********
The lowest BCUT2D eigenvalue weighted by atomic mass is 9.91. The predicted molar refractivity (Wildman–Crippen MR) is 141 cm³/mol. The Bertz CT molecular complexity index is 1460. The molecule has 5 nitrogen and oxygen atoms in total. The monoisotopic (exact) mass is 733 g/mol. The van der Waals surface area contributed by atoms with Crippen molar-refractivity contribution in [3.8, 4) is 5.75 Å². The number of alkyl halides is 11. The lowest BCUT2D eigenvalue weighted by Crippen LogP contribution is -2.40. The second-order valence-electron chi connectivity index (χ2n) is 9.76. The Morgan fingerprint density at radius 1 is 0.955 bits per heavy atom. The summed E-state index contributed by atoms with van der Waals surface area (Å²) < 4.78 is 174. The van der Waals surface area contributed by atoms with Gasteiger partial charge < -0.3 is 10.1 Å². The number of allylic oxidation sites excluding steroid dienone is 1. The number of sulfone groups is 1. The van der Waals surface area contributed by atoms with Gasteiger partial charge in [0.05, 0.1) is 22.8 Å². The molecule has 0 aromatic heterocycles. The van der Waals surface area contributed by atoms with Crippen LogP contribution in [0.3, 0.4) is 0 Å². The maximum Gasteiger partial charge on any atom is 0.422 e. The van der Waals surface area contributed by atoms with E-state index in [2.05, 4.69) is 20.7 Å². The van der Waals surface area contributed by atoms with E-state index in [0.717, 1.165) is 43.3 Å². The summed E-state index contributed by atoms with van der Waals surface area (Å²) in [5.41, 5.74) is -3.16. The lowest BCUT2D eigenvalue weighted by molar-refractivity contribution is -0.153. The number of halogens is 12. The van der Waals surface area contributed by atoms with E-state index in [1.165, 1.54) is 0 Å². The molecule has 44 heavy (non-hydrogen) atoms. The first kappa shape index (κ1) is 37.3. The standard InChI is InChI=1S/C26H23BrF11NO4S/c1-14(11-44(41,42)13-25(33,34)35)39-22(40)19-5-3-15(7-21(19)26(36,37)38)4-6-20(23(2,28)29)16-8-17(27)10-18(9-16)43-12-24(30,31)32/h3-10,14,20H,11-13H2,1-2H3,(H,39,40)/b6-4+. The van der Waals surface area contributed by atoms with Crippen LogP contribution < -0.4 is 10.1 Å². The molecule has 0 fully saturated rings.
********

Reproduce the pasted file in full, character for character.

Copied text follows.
The lowest BCUT2D eigenvalue weighted by atomic mass is 9.91. The predicted molar refractivity (Wildman–Crippen MR) is 141 cm³/mol. The Bertz CT molecular complexity index is 1460. The molecule has 5 nitrogen and oxygen atoms in total. The monoisotopic (exact) mass is 733 g/mol. The van der Waals surface area contributed by atoms with Crippen molar-refractivity contribution in [3.8, 4) is 5.75 Å². The number of alkyl halides is 11. The lowest BCUT2D eigenvalue weighted by Crippen LogP contribution is -2.40. The second-order valence-electron chi connectivity index (χ2n) is 9.76. The Morgan fingerprint density at radius 1 is 0.955 bits per heavy atom. The summed E-state index contributed by atoms with van der Waals surface area (Å²) < 4.78 is 174. The van der Waals surface area contributed by atoms with Gasteiger partial charge < -0.3 is 10.1 Å². The number of allylic oxidation sites excluding steroid dienone is 1. The number of sulfone groups is 1. The van der Waals surface area contributed by atoms with Gasteiger partial charge in [0.05, 0.1) is 22.8 Å². The molecule has 0 aromatic heterocycles. The van der Waals surface area contributed by atoms with Crippen LogP contribution in [0.3, 0.4) is 0 Å². The maximum Gasteiger partial charge on any atom is 0.422 e. The van der Waals surface area contributed by atoms with E-state index in [2.05, 4.69) is 20.7 Å². The van der Waals surface area contributed by atoms with E-state index in [0.717, 1.165) is 43.3 Å². The summed E-state index contributed by atoms with van der Waals surface area (Å²) in [5.41, 5.74) is -3.16. The lowest BCUT2D eigenvalue weighted by molar-refractivity contribution is -0.153. The number of halogens is 12. The van der Waals surface area contributed by atoms with E-state index in [1.165, 1.54) is 0 Å². The molecule has 44 heavy (non-hydrogen) atoms. The first kappa shape index (κ1) is 37.3. The standard InChI is InChI=1S/C26H23BrF11NO4S/c1-14(11-44(41,42)13-25(33,34)35)39-22(40)19-5-3-15(7-21(19)26(36,37)38)4-6-20(23(2,28)29)16-8-17(27)10-18(9-16)43-12-24(30,31)32/h3-10,14,20H,11-13H2,1-2H3,(H,39,40)/b6-4+. The van der Waals surface area contributed by atoms with Crippen LogP contribution < -0.4 is 10.1 Å². The molecule has 0 fully saturated rings.